Breathtaking Scenes in a Foot of Fresh Powder
By Tammy Rickman
On Saturday, January 30, 2010, winter made its presence known to the islands. The storm moved in late Friday night and the snow began to fall somewhere around dawn Saturday morning. Weather reports were calling for somewhere between 8 to 14 inches, a rarity along barrier islands which lay just off the coast line of the Eastern shore of Virginia and Maryland at the edge of the Atlantic Ocean.
The snow continued to fall throughout the day and grew in intensity causing near whiteout conditions at about a quarter of a mile. As the snow fell, I ventured out and about taking what pictures visibility allowed, of scenes like the ducks huddled in large groups in unfrozen canals. The Chincoteague Wildlife Refuge gates were down so pictures and an investigation would have to wait.
Sunday dawned bright and clear. A crisp sharp wind blew and even though the sun shown bright temperatures never reached above 22 degrees. The scene was like something from a winter wonderland as evergreens hung heavy with heavy fluffy snow and the island was almost hushed in the early morning hours beneath a foot of snow. While taking it all in, the pristine…untouched hand of God, of nature, one became suddenly aware of how out of place it all felt.
A brief drive around the island found only more snow and out of place scenes. Hoping the refuge had been opened I headed out Beach Road and rejoiced when I found the entry gates in an upward reach and pushed forward. The scenes along beach road on Assateague were breath taking. Woodland floors were blanketed in a foot of fresh powder, evergreens hung heavy with fluff, and a quiet hush lay in the air…everything was fresh clean and new….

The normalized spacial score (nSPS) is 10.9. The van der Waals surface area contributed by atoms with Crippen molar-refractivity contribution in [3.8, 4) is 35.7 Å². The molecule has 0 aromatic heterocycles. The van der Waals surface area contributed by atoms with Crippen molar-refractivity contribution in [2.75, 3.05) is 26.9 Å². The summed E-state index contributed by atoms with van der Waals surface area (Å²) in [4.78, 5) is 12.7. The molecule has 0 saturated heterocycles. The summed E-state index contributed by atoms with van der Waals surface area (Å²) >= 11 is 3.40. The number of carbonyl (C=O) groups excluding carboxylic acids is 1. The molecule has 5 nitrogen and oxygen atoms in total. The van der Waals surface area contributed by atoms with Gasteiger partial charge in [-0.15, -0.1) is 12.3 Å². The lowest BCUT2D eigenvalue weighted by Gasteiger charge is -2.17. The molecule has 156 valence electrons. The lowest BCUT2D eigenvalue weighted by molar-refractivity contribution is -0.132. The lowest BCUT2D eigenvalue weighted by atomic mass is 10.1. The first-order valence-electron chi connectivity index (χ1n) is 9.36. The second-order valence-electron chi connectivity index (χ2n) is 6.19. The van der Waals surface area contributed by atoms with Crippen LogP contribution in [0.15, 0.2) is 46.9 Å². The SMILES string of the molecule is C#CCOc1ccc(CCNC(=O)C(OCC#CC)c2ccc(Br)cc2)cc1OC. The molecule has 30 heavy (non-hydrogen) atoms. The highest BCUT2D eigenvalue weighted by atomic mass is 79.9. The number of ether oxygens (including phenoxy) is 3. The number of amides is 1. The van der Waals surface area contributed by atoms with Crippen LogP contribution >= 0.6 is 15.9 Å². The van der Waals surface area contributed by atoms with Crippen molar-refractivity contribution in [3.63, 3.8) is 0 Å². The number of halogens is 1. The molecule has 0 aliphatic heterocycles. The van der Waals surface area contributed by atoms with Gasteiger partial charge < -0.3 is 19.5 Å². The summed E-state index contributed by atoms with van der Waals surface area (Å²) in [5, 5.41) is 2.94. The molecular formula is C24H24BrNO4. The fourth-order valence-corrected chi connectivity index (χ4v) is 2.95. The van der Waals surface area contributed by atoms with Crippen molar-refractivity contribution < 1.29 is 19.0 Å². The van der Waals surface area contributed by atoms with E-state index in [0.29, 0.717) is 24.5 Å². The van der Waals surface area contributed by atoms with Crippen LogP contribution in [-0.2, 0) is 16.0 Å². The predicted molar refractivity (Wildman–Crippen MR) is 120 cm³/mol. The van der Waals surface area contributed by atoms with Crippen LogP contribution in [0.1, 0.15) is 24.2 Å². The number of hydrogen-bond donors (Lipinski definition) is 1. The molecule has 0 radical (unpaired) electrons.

Wildlife ventured out into strange surrounding. Egrets tested ice sheets in the canal along the road and ponies grazed on tall grasses reaching through the snow. They looked oddly comfortable and out of place all at once. They created a beautiful scene in the snow covered marshes.
The beach was a mix of blown sand and snow drifts. A scene unlike anything I’d ever seen. Of course, I grew up in Mississippi. Walking was a chore at times because a light layer of sand covered portions of the snow creating an allusion of solid ground. As you attempted to step on the sand you sunk to your waist in a snow drift several feet thick. Wind and water created rippling effects in the landscape. Sand and snow mixed, mingled, danced, twirled, separated, and began the cycle over and over again as far as the eye could see.
Barrier islands are ever changing. They grow and shrink then rise and fall… their fate at the hands of the winds and waters that carve and shape them. The snow storm is just another reminder of how miraculous and surprising life here can be.
That said, the weather was not done throwing punches at us and the very next weekend February came roaring. Friday afternoon, February 5 a wet snow began to blow; occasionally sticking to the ground but not the roads or sidewalks.
Later, it turned to rain and the nor’easter dumped a couple inches of rain, melted snow from both storms, and caused some flooding. Winds howled somewhere around a sustained 45 mph with gusts reaching near 60 mph.
The winds blew into Saturday and temperatures fell, turning rain back into snow. The rain waters and melted snows began to freeze and the snow began to mount. The winds whipped the wet sticky snow and at times it almost seemed as if we had been transported to some foreign land in the middle of a blizzard.
Around 2 p.m. we lost power. Near dark the heat began to wear off. We opted to take a ride around the island before deciding whether to tough it out with the fireplace and wet wood or opt for a hotel.
We soon discovered that large parts of the island were out of power. The power company and Chincoteague Fire Department personnel were riding around inspecting the island. We decided riding around looking for down trees in a warm car was better than sitting in a cold dark house.
We did eventually find a tree down on Sunnywood and reported it about 8 p.m. but once they cut it down and tried to fire the power back up the lights flickered and then went out again. Somewhere in the blowing snow and darkness was another problem.
The snow slowed to a few floating flakes and I noticed the stars blinking brilliantly in a velvet black sky. The air was fresh and crisp and the world was quiet.
About 9 p.m. they finally found and fixed the problem and the lights went on and we returned home.
Sunday was clear and brilliantly bright. The sun sparkled on pristine snow. It seems Jack Frost is determined to make his icy presence known before giving way to a spring thaw. But if the weather forecast for the upcoming days are any indication, he’s not done yet….